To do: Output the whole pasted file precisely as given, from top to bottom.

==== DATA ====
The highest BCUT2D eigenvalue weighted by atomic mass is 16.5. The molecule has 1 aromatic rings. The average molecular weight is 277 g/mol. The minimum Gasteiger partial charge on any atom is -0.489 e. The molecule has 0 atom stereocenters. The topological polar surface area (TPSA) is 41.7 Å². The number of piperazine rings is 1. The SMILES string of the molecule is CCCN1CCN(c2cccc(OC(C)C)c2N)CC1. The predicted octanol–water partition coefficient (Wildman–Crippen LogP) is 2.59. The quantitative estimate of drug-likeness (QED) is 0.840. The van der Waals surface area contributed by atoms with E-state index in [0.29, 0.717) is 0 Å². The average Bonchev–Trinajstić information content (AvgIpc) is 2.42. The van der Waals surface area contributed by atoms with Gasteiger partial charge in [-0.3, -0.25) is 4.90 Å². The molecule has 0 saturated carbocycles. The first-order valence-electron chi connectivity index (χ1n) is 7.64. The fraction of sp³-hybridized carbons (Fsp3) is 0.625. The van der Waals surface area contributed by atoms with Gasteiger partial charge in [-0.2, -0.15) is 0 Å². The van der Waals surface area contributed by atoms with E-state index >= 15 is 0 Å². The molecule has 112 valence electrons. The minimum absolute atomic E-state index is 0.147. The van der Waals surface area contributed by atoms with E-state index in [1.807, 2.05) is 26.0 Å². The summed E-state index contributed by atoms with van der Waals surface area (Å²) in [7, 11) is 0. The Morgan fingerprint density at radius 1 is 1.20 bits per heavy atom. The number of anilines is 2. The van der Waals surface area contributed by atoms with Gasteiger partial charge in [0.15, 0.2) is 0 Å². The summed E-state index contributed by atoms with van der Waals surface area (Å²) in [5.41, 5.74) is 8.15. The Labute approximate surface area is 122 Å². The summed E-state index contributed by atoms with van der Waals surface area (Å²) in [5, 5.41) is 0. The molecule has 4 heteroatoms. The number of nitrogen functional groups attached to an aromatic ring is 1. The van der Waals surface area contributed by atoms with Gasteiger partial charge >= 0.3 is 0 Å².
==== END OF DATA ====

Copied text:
The highest BCUT2D eigenvalue weighted by atomic mass is 16.5. The molecule has 1 aromatic rings. The average molecular weight is 277 g/mol. The minimum Gasteiger partial charge on any atom is -0.489 e. The molecule has 0 atom stereocenters. The topological polar surface area (TPSA) is 41.7 Å². The number of piperazine rings is 1. The SMILES string of the molecule is CCCN1CCN(c2cccc(OC(C)C)c2N)CC1. The predicted octanol–water partition coefficient (Wildman–Crippen LogP) is 2.59. The quantitative estimate of drug-likeness (QED) is 0.840. The van der Waals surface area contributed by atoms with E-state index in [0.29, 0.717) is 0 Å². The average Bonchev–Trinajstić information content (AvgIpc) is 2.42. The van der Waals surface area contributed by atoms with Gasteiger partial charge in [-0.3, -0.25) is 4.90 Å². The molecule has 0 saturated carbocycles. The first-order valence-electron chi connectivity index (χ1n) is 7.64. The fraction of sp³-hybridized carbons (Fsp3) is 0.625. The van der Waals surface area contributed by atoms with Gasteiger partial charge in [-0.2, -0.15) is 0 Å². The van der Waals surface area contributed by atoms with E-state index >= 15 is 0 Å². The molecule has 112 valence electrons. The minimum absolute atomic E-state index is 0.147. The van der Waals surface area contributed by atoms with E-state index in [1.807, 2.05) is 26.0 Å². The summed E-state index contributed by atoms with van der Waals surface area (Å²) in [7, 11) is 0. The Morgan fingerprint density at radius 1 is 1.20 bits per heavy atom. The number of anilines is 2. The van der Waals surface area contributed by atoms with Gasteiger partial charge in [0.15, 0.2) is 0 Å². The summed E-state index contributed by atoms with van der Waals surface area (Å²) in [5.41, 5.74) is 8.15. The Labute approximate surface area is 122 Å². The summed E-state index contributed by atoms with van der Waals surface area (Å²) in [5, 5.41) is 0. The molecule has 4 heteroatoms. The number of nitrogen functional groups attached to an aromatic ring is 1. The van der Waals surface area contributed by atoms with Gasteiger partial charge >= 0.3 is 0 Å².